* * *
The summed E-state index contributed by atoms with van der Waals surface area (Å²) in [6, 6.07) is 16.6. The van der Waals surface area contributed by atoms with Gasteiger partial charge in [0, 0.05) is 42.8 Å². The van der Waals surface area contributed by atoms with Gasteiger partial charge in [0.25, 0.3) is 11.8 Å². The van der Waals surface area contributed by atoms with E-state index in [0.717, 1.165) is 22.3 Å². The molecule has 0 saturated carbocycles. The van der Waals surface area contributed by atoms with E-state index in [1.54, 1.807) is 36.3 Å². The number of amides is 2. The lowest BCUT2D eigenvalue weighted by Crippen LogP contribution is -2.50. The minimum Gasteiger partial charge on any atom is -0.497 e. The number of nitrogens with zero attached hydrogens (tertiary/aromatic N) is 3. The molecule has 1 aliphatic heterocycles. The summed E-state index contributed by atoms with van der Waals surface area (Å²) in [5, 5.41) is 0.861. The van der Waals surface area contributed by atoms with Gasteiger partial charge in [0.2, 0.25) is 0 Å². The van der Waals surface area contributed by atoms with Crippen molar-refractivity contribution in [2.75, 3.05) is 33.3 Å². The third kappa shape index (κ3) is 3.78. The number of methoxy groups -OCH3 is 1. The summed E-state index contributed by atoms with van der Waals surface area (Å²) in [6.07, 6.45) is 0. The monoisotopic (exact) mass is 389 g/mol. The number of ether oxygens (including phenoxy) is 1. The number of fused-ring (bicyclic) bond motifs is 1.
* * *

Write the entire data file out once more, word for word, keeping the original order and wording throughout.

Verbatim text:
The summed E-state index contributed by atoms with van der Waals surface area (Å²) in [6, 6.07) is 16.6. The van der Waals surface area contributed by atoms with Gasteiger partial charge in [0, 0.05) is 42.8 Å². The van der Waals surface area contributed by atoms with Gasteiger partial charge in [0.25, 0.3) is 11.8 Å². The van der Waals surface area contributed by atoms with E-state index in [0.717, 1.165) is 22.3 Å². The molecule has 0 saturated carbocycles. The van der Waals surface area contributed by atoms with E-state index in [1.54, 1.807) is 36.3 Å². The number of amides is 2. The lowest BCUT2D eigenvalue weighted by Crippen LogP contribution is -2.50. The minimum Gasteiger partial charge on any atom is -0.497 e. The number of nitrogens with zero attached hydrogens (tertiary/aromatic N) is 3. The molecule has 1 aliphatic heterocycles. The summed E-state index contributed by atoms with van der Waals surface area (Å²) in [5, 5.41) is 0.861. The van der Waals surface area contributed by atoms with Gasteiger partial charge in [0.2, 0.25) is 0 Å². The van der Waals surface area contributed by atoms with Crippen molar-refractivity contribution in [2.75, 3.05) is 33.3 Å². The third kappa shape index (κ3) is 3.78. The number of methoxy groups -OCH3 is 1. The summed E-state index contributed by atoms with van der Waals surface area (Å²) in [6.07, 6.45) is 0. The monoisotopic (exact) mass is 389 g/mol. The number of ether oxygens (including phenoxy) is 1. The number of fused-ring (bicyclic) bond motifs is 1.